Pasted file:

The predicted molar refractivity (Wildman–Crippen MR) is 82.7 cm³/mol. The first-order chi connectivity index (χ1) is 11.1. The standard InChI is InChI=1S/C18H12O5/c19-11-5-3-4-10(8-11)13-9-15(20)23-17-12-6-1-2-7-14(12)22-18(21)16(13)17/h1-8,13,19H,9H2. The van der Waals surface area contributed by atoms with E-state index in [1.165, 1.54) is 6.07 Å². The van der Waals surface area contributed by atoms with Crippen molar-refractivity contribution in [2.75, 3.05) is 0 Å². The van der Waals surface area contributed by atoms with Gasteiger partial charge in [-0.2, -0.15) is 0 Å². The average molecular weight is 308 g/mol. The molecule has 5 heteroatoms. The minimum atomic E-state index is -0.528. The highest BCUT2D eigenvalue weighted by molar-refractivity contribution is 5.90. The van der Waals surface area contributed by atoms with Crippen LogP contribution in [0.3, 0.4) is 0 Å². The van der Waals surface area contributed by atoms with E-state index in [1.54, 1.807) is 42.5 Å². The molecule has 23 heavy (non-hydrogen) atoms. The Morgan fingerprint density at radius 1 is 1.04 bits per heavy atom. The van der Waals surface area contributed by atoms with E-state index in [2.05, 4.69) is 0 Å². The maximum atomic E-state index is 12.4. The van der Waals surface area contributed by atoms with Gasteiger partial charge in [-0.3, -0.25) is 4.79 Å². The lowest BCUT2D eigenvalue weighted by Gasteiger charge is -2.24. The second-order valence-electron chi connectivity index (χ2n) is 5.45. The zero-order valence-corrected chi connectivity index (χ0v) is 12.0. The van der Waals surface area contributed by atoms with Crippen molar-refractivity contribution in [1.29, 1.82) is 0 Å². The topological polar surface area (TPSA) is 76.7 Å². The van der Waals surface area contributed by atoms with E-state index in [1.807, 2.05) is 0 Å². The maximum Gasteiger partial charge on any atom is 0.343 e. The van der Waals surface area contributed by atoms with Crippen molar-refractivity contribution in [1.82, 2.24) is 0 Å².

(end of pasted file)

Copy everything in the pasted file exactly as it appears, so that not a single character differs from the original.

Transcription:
The predicted molar refractivity (Wildman–Crippen MR) is 82.7 cm³/mol. The first-order chi connectivity index (χ1) is 11.1. The standard InChI is InChI=1S/C18H12O5/c19-11-5-3-4-10(8-11)13-9-15(20)23-17-12-6-1-2-7-14(12)22-18(21)16(13)17/h1-8,13,19H,9H2. The van der Waals surface area contributed by atoms with E-state index in [1.165, 1.54) is 6.07 Å². The van der Waals surface area contributed by atoms with Crippen molar-refractivity contribution in [2.75, 3.05) is 0 Å². The van der Waals surface area contributed by atoms with Gasteiger partial charge in [-0.2, -0.15) is 0 Å². The average molecular weight is 308 g/mol. The molecule has 5 heteroatoms. The minimum atomic E-state index is -0.528. The highest BCUT2D eigenvalue weighted by molar-refractivity contribution is 5.90. The van der Waals surface area contributed by atoms with Crippen LogP contribution in [0.3, 0.4) is 0 Å². The van der Waals surface area contributed by atoms with E-state index in [1.54, 1.807) is 42.5 Å². The molecule has 23 heavy (non-hydrogen) atoms. The Morgan fingerprint density at radius 1 is 1.04 bits per heavy atom. The van der Waals surface area contributed by atoms with E-state index in [2.05, 4.69) is 0 Å². The maximum atomic E-state index is 12.4. The van der Waals surface area contributed by atoms with Gasteiger partial charge in [-0.3, -0.25) is 4.79 Å². The lowest BCUT2D eigenvalue weighted by Gasteiger charge is -2.24. The second-order valence-electron chi connectivity index (χ2n) is 5.45. The zero-order valence-corrected chi connectivity index (χ0v) is 12.0. The van der Waals surface area contributed by atoms with Crippen molar-refractivity contribution in [1.29, 1.82) is 0 Å². The topological polar surface area (TPSA) is 76.7 Å². The van der Waals surface area contributed by atoms with E-state index in [1.807, 2.05) is 0 Å². The maximum Gasteiger partial charge on any atom is 0.343 e. The van der Waals surface area contributed by atoms with Crippen molar-refractivity contribution in [1.82, 2.24) is 0 Å².